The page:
The methods discussed above are based on the fine-grid numerical simulations. Numerical simulations are to be repeated for all coarse grid blocks and require a preprocessing task that usually take up several man-hours. To avoid lengthy numerical simulations, this study presents an analytical method to calculate upscaled well-block effective permeability. The method is based on the understanding that the effective permeability should preserve the ratio of the fluid flux and the potential drop realized across the fine grid blocks with the heterogeneous permeabilities. The method can be applied to either 2- or 3-D flow simulations. It is based on the incomplete-layers concept and the radial flow averaging laws that are applied to a Cartesian grid scheme.
Discovered in 1955, the Lower Lagunillas Member reservoir of the Miocene Lagunillas Formation of Bloque IV of the Bachaquero field was and was originally estimated to contain 2 billion barrels of oil. This reservoir interval has traditionally been interpreted to have been deposited in a delta plain setting and to comprise three reservoir subdivisions that were developed as a single drainage unit. Sedimentological interpretation of four cored wells has led to the development of a new model of deposition in tidally influenced lower delta plain and delta front settings. This model is supported by Fourier Transform Infrared (FTIR) measurement of illite concentrations and prompt neutron capture boron measurements that are indicative of a brackish water depositional setting.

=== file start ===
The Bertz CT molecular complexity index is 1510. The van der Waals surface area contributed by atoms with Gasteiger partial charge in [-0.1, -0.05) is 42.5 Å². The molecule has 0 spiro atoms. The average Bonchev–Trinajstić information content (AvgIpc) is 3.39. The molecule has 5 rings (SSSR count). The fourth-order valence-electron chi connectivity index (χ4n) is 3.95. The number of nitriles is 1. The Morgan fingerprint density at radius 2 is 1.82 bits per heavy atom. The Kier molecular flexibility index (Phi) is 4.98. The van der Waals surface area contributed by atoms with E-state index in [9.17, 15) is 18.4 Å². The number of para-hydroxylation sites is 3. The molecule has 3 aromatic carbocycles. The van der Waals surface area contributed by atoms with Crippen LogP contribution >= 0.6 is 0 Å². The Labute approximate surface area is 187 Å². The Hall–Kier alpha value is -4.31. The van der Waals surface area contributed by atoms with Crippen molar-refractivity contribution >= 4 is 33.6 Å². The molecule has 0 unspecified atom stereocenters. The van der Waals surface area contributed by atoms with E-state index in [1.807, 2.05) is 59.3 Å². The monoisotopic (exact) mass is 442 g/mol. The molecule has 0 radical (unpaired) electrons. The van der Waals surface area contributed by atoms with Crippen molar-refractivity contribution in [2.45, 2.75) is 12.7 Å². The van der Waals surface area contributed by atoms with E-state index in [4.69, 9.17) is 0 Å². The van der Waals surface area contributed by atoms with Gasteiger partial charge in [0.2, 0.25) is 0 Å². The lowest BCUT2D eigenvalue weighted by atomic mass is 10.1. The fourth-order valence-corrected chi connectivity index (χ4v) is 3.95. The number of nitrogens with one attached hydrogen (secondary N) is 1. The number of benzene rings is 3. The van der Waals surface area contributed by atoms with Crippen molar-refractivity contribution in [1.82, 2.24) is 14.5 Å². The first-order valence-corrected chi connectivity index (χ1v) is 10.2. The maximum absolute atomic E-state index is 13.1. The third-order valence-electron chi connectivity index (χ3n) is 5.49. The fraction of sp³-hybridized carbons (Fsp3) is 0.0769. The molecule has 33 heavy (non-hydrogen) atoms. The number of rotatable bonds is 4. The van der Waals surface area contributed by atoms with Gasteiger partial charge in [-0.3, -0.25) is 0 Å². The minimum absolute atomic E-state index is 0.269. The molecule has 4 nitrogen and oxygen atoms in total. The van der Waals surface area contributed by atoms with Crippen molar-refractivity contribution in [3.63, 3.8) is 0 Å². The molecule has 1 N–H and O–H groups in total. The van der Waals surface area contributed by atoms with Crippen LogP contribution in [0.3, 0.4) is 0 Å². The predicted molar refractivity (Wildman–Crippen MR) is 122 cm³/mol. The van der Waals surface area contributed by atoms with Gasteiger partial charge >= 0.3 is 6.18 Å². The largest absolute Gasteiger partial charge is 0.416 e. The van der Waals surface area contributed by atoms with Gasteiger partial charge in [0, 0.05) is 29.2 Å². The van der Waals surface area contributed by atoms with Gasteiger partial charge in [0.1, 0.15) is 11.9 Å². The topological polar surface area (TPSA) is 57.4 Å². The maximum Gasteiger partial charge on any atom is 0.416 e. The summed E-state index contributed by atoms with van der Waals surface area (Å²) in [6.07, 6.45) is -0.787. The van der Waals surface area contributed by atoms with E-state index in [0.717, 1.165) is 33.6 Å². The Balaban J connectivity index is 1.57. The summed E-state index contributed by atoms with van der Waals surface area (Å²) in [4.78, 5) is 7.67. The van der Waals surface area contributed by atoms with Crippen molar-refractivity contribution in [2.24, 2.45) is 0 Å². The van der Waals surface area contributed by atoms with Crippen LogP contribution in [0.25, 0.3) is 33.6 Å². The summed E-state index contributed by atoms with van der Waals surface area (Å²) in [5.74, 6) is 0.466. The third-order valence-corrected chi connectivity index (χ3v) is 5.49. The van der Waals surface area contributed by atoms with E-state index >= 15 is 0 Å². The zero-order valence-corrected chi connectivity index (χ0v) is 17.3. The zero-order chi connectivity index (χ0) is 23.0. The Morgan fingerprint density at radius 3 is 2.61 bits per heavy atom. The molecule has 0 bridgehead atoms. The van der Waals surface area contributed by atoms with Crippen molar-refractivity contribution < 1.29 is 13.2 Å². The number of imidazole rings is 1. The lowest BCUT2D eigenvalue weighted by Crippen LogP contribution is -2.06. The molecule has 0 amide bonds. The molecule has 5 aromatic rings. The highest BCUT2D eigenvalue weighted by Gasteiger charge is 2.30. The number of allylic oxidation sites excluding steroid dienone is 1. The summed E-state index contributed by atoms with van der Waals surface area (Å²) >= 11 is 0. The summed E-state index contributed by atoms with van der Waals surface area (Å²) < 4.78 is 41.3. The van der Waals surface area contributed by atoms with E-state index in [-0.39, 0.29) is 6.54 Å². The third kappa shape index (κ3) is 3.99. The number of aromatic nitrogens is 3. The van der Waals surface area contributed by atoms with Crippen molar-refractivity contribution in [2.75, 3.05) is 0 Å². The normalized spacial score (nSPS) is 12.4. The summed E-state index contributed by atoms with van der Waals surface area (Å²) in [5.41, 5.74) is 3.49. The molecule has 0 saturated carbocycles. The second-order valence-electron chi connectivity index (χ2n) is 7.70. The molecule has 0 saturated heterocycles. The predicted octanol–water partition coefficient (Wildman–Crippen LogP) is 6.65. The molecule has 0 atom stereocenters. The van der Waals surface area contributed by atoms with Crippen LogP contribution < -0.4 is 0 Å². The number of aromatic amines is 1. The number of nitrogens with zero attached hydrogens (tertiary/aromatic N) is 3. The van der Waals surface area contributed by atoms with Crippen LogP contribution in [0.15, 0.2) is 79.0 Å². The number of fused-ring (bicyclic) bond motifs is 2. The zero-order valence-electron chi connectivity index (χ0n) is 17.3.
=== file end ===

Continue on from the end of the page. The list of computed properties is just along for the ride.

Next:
The conceptual geological model has been used to guide correlation of wireline logs from 46 wells in the central part of Bloque IV and to provide a high-resolution sequence stratigraphic model of the Lower Lagunillas reservoir. Eleven genetic layers are identified that are separated by locally developed intraformational seals into up to eight drainage units. High permeability, tidally influenced channel-fill sands have acted as preferential conduits for gas influx, leaving bypassed oil in lower quality sands that were deposited as lagoonal deltas and bars.
This reservoir model has been supported by re-examination of production data and by openhole measurements in a recent infill well and cased-hole logging of two other wells in the study area. The new model will form the basis for redevelopment of the Lower Lagunillas reservoir to further increase recovery from this mature field.